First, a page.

With help from his colleagues, Johnson curated hundreds of audiobooks on a sliding scale arranged by lexile level. Students check out books from the library and take them home to read, following along with the audio loaded on school-owned iPods. When students finish, they take a Scholastic Reading Counts quiz to test their comprehension. After passing, they can progress to another book on the playlist, often at a higher level of difficulty.

Johnson obviously realizes the importance of targeting readers as a way to improve their reading ability.  And utilizing technology to provide audio-scaffolding ensures that each student receives an individualized approach to their reading growth.  Kudos to teachers like Johnson for blending multiple lines of research into a concrete, practical classroom strategy for improving student reading ability – one that appears to be working very well.

Less Than Prepared

Here’s an interesting new study out from the Institute of Education Sciences (IES) examining the preparedness of Texas students for college-level reading.  Researchers used the Lexile measure to gauge both student reading level and the demands of entry level college reading in English.  Unfortunately, they found that many 11th grade Texas students, particularly among a number of sub-groups, are unprepared for the rigorous requirements of college level work.  Most striking in the report was the depth of the analysis and its meticulous drill down on the readiness of a wide variety of sub-groups.  Though the report found a wide pattern of unpreparedness, a few findings stand out:

  • Economically disadvantaged students were less prepared than those who were not economically disadvantaged.
  • At risk students were less prepared than those who were not at risk.
  • Students taking at least one career and technical education course were slightly less prepared than those not taking such a course.

Read the whole report for a more detailed analysis.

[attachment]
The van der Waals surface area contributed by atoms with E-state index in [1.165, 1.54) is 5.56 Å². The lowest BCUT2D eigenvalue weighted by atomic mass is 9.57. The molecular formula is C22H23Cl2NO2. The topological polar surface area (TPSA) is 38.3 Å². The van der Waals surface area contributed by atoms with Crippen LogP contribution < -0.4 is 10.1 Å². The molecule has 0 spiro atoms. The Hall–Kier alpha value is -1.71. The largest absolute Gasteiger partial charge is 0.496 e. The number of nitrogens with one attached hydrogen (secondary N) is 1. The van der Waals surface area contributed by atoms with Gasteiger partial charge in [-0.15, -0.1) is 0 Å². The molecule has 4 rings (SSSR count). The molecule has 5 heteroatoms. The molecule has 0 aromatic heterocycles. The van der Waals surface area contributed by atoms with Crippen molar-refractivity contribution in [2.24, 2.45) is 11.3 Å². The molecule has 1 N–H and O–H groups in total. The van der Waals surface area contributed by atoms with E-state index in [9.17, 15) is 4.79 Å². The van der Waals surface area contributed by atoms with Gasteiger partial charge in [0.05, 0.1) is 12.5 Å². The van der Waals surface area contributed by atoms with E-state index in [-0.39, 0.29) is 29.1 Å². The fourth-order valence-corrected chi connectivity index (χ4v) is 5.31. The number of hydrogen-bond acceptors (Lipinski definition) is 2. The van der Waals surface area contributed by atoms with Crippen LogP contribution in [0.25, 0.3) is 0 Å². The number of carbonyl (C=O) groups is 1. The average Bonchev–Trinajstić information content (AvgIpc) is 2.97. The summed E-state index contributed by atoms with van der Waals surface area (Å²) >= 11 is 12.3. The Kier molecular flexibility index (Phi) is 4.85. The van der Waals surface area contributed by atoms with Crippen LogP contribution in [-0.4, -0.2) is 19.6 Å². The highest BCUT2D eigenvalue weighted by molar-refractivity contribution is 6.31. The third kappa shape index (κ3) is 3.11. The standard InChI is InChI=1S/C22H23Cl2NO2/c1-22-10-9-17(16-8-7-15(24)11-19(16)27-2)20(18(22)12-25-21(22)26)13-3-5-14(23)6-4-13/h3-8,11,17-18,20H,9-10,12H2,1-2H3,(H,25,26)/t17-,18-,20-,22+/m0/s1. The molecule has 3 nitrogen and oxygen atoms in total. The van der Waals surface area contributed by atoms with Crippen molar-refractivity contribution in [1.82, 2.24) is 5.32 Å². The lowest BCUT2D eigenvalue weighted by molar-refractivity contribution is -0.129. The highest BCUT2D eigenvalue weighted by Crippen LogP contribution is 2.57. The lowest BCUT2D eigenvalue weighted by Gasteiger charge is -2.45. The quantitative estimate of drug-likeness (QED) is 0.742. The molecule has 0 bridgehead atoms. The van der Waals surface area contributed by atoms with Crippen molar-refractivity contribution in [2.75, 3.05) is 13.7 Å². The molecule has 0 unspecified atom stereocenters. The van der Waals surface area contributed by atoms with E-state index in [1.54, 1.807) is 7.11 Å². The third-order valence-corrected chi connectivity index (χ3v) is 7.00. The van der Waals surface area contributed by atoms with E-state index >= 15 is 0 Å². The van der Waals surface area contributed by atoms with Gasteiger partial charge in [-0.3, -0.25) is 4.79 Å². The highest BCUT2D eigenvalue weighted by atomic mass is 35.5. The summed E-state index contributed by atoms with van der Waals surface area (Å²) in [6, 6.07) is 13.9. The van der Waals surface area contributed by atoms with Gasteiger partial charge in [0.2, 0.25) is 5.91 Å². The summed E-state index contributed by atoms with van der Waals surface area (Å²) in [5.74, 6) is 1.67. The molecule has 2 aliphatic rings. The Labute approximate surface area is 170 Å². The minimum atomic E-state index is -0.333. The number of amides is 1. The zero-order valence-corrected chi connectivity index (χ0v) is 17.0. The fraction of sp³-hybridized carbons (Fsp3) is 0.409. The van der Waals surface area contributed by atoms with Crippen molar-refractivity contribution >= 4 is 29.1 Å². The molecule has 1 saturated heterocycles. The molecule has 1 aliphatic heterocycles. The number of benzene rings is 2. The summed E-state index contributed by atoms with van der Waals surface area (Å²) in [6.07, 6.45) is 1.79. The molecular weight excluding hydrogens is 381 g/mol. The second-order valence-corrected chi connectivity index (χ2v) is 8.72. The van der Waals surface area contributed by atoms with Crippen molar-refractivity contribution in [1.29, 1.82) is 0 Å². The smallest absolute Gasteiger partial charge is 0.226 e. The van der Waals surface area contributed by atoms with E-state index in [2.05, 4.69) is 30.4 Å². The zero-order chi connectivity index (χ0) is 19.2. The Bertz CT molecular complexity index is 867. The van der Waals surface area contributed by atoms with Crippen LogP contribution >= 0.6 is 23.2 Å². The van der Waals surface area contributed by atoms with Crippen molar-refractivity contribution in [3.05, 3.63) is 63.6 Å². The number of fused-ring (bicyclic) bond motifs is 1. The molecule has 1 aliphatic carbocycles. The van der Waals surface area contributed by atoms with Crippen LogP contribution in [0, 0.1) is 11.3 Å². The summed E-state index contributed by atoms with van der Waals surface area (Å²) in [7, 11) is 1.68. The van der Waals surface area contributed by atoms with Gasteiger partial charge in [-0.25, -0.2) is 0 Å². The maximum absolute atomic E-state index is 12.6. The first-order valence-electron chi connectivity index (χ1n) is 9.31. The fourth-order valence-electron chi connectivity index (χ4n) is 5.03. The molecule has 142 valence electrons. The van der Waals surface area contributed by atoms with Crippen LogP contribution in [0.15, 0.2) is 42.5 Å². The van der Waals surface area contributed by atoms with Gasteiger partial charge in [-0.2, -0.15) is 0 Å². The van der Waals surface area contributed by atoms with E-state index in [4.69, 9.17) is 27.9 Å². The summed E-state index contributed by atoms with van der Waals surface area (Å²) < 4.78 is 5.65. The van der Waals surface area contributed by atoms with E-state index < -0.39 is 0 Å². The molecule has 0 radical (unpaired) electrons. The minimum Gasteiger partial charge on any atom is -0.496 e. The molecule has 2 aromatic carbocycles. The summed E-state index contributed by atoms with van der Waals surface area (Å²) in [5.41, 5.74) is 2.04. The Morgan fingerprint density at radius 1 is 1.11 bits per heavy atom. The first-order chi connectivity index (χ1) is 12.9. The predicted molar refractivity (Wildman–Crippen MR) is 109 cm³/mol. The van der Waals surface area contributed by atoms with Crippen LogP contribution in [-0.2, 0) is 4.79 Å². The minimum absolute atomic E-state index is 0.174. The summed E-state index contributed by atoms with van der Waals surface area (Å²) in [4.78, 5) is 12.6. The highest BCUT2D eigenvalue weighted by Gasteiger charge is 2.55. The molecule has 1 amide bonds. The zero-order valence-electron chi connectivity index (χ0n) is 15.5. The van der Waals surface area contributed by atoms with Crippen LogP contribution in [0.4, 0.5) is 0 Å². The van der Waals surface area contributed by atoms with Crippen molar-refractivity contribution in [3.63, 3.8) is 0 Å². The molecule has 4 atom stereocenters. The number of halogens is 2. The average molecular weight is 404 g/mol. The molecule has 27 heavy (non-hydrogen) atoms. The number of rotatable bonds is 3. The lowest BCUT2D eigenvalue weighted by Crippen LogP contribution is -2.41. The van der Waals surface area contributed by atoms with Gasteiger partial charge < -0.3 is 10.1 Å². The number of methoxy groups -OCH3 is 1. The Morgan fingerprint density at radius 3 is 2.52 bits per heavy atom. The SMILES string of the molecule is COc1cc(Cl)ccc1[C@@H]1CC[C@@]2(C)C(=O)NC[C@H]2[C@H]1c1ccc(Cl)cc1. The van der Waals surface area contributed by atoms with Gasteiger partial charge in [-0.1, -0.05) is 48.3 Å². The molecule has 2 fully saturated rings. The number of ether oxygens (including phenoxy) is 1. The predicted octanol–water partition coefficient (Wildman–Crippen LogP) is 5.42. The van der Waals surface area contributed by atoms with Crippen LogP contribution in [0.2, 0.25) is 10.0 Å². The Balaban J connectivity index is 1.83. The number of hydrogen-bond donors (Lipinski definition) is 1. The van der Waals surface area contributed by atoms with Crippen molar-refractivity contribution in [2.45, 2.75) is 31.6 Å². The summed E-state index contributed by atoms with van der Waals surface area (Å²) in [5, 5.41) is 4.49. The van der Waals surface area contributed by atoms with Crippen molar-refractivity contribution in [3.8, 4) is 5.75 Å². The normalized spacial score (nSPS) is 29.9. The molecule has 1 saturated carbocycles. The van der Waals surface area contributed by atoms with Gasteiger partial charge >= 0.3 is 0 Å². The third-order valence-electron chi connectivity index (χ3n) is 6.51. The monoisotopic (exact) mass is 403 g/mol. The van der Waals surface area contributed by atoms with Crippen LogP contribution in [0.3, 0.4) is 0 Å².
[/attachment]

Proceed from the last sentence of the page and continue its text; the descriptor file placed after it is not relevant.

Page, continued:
It’s worth noting that one of the benefits of the Lexile Framework – as the study authors acknowledge – is its easy accessibility as a tool for measuring growth toward college and career readiness.  Because we know the typical reading level of college level text , we have an end point in mind by which to assess growth.  And the Lexile Framework is an especially useful tool for establishing an aspirational trajectory and then responding with increased instruction and remediation for students on a trajectory to fall short of college preparedness.  The Lexile Framework – when coupled with sound instructional practices is not only a tool to measure growth, but to match students to targeted, though challenging, text as well.  Let’s hope teachers across the nation can put this tool to use for all students, particularly those on a trajectory to be unprepared for life after high school.

 

Helping More Readers Read More

We’re always excited about anything that gets students reading more.  That’s why we were so pleased to see this recent write-up, in Publishers Weekly, reporting that Capstone Digital now has over 700,000 students reading through myOn.  MyOn provides students with access to thousands of digital titles targeted to their own individual reading level (based on their Lexile measure) and interest.  Best of all, because myOn has embedded an assessment into the reading experience, students are continually provided new titles as their reading level grows.  And because myOn is available online, students are assured always-on access; meaning they are not limited to reading only while on campus.  And interest continues to grow:

Since its launch, myOn has helped increase the circulation of digital titles. In communities like Charleston, S.C., which has adopted the platform, the library circulation for digital books was more than 30 times that for print books. Said Brekhus, “Making the books accessible anytime, anywhere allowed children to read more books digitally than they had access to in print.”

Congratulations to Capstone on achieving so much in such a short period of time.  We’re proud to partner with an organization so dedicated to getting more students reading everywhere.

Fulfilling the Promise of the Common Core